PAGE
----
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Profiling Excellence: Alain Madgin


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Partner | TACTIX

"Establishing trust between a client and the consultant is paramount, and this is so that we can develop an approach that is achievable and to the benefit of the parties involved."

Tell us about yourself.

I consider myself a generalist in terms of public affairs and government relations in Quebec. As far back as I can remember, I've always been interested in public affairs, even though my family wasn't involved or even that interested in politics. I remember sending letters (yes, real letters) to the embassies of countries I wanted to discover from a distance and receiving brochures in the mail about their different forms of government.

What is it like to lobby in Quebec?

The practice of lobbying in Quebec, while similar to that in Ottawa or elsewhere in the country, is distinct in several respects. First, there's one characteristic we all know: the French fact. It is necessary to address Quebec government authorities in French. This is all the more true since the CAQ (Coalition Avenir Québec) came to power in 2018. 

I can also confirm, after 33 years of practice in Quebec, that there is also a more negative perception of the private sector on the part of the public service in the province than anywhere else in the country. Major projects are often entrusted to public or quasi-government organizations, rather than to the private sector, despite the lack of expertise sometimes found in the public service. Another very important feature is the role played by unions in public life in Quebec. 

I would also venture to say that formal and informal networks are by nature more developed and stronger in Quebec. Interprovincial migration is much less prevalent in Quebec than elsewhere in the country.

Proud contribution?

I've had the good fortune to work on a wide variety of mandates over the past 33 years in Quebec. One mandate that comes to mind is regarding margarine colour. The UPA, Quebec's farmers' union, was pushing the government to maintain regulations so that the colour of margarine would be different from that of butter. Our client, a company involved in the manufacture of margarine, was trying to have the regulation on the differentiated colour of the product withdrawn in Quebec.  The goal was to achieve harmonized regulations across Canada. Since margarine is often produced in round plastic tubs and butter is distributed in aluminum foil, we would have thought that consumers would be able to tell the difference between the two types of products!

This is a perfect illustration of how even niche files conceal fascinating complexities, involving a variety of players, and carry considerable repercussions on public policy.

Hack for working in this post-COVID online environment?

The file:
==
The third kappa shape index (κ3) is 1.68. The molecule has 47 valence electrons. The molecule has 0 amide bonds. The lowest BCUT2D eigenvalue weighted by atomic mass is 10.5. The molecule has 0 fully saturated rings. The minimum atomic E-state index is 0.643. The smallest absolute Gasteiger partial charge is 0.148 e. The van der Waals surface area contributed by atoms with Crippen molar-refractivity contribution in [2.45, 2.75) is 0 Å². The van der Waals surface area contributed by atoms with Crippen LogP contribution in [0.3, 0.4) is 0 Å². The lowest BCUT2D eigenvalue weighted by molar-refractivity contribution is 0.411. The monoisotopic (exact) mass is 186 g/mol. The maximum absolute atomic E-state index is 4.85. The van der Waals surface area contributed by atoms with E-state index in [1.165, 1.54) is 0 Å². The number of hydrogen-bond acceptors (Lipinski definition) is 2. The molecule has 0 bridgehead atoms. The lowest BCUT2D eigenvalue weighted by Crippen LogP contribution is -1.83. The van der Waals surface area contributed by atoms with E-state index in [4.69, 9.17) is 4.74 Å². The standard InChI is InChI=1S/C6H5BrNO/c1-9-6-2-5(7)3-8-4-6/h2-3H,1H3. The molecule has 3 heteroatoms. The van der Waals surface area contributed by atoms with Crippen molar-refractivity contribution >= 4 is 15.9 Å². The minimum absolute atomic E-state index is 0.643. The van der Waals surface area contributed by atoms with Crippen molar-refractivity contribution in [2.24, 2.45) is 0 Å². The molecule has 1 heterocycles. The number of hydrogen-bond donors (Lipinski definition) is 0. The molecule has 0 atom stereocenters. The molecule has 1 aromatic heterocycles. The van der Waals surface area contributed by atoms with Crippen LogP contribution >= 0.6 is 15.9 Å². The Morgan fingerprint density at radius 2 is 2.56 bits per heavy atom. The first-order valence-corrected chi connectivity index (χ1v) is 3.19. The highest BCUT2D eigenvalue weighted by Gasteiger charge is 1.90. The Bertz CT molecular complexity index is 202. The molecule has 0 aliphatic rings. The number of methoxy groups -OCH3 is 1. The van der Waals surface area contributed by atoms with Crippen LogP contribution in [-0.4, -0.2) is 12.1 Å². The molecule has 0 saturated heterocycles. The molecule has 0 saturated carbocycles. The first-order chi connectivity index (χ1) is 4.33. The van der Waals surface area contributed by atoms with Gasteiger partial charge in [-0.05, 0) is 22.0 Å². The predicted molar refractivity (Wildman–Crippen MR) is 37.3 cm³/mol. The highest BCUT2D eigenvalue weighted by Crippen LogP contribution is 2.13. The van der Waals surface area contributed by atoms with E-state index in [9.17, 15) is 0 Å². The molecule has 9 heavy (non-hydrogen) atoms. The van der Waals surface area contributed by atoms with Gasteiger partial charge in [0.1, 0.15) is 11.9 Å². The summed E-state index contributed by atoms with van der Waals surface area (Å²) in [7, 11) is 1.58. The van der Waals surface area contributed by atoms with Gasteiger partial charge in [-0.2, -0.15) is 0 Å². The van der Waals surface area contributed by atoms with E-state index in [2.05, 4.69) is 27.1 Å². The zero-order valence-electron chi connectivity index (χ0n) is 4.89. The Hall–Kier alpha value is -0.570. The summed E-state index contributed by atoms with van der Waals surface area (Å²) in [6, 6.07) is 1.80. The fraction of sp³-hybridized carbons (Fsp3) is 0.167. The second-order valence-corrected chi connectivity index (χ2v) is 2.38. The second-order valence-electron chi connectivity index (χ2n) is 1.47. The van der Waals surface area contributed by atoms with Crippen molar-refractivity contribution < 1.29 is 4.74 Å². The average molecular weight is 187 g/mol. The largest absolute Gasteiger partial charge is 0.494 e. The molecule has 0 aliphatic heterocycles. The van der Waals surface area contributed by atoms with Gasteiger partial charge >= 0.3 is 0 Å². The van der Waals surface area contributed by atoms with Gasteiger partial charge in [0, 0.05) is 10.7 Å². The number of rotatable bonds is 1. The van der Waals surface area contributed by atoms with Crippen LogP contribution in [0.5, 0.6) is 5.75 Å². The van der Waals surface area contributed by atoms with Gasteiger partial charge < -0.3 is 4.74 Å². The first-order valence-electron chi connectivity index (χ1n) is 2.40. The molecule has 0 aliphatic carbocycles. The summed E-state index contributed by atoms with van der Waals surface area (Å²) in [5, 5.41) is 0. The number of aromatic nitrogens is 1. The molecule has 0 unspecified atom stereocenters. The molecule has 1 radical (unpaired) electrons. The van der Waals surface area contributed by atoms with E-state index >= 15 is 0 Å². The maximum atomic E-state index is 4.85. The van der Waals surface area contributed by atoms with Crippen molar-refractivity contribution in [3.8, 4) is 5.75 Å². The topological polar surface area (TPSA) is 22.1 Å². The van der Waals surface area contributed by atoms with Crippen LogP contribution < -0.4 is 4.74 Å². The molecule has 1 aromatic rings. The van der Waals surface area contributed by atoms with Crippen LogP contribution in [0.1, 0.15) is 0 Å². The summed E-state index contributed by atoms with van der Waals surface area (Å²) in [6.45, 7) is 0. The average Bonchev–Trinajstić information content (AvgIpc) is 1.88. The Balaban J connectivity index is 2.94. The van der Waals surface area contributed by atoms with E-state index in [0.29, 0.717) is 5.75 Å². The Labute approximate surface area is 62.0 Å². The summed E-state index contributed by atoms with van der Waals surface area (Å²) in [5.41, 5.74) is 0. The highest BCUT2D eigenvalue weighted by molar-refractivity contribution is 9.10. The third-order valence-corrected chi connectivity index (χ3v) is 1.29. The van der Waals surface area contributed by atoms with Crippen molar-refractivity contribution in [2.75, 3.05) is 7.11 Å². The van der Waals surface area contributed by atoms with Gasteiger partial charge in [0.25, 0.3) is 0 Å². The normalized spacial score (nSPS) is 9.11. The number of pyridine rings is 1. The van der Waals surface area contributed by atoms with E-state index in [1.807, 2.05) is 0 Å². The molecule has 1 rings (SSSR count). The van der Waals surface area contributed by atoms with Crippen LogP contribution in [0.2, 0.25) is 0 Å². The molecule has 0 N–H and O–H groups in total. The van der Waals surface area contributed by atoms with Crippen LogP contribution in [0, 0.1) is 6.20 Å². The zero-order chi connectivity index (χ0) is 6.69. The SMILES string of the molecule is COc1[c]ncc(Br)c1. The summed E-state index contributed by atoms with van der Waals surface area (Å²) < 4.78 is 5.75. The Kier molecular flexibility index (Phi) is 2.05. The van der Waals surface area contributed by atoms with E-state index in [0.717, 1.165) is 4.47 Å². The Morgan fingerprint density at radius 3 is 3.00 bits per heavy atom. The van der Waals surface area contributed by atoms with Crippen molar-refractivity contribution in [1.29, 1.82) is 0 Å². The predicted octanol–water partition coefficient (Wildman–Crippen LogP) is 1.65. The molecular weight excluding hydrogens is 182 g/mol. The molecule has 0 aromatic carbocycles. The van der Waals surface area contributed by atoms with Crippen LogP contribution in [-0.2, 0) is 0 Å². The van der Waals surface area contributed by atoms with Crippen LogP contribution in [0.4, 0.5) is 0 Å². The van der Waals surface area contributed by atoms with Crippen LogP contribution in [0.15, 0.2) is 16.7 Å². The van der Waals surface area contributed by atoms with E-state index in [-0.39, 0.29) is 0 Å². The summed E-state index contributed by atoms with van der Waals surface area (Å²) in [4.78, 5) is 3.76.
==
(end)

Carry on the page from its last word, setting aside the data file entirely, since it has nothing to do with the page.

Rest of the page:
At the start of the pandemic, people in the public service or in politics didn't always turn on their cameras during virtual meetings. As a standard practice, I regularly request that virtual meetings are conducted with all cameras on, so that we could at least see people's reactions on screen. On at least one occasion, I have even refused to take part in a meeting because the people we were talking to didn't have their cameras on. 

The human dimension is inseparable from our profession. Despite the distance imposed by screens, government relations remain fundamentally a matter of personal contact, where non-verbal communication is just as essential to relationship-building.

Wisdom for other practitioners?

Be patient and encourage clients to be patient also. Constantly pushing one level of government for a decision can sometimes do you a disservice. 

We also need to be able to explain how governments work to our clients who are less familiar with the government environment. As you know, the public and private sectors are so different that it sometimes helps to explain the differences. 

Finally, and most importantly, preserve your reputation - not only with clients, but also with our colleagues in the public sector. Building a positive reputation takes years, destroying it takes minutes.

If I weren’t working in GR I would …

I would probably practice law in private practice with the hope of being appointed as a judge!

Final thoughts to our community?

Let's continue our efforts to make our industry more equitable and diverse. When I began my career, we were all white men. Now, we can count on a great deal of diversity and, above all, a more egalitarian practice between men and women. In these respects, we still have work to do, but I think the will is there. At least on my side!

About TACTIX Government Relations & Public Affairs

For over 25 years, TACTIX has been a trusted advisor to prestigious Canadian and international companies. TACTIX offers unrivalled experience in resolving complex public affairs threats and opportunities.


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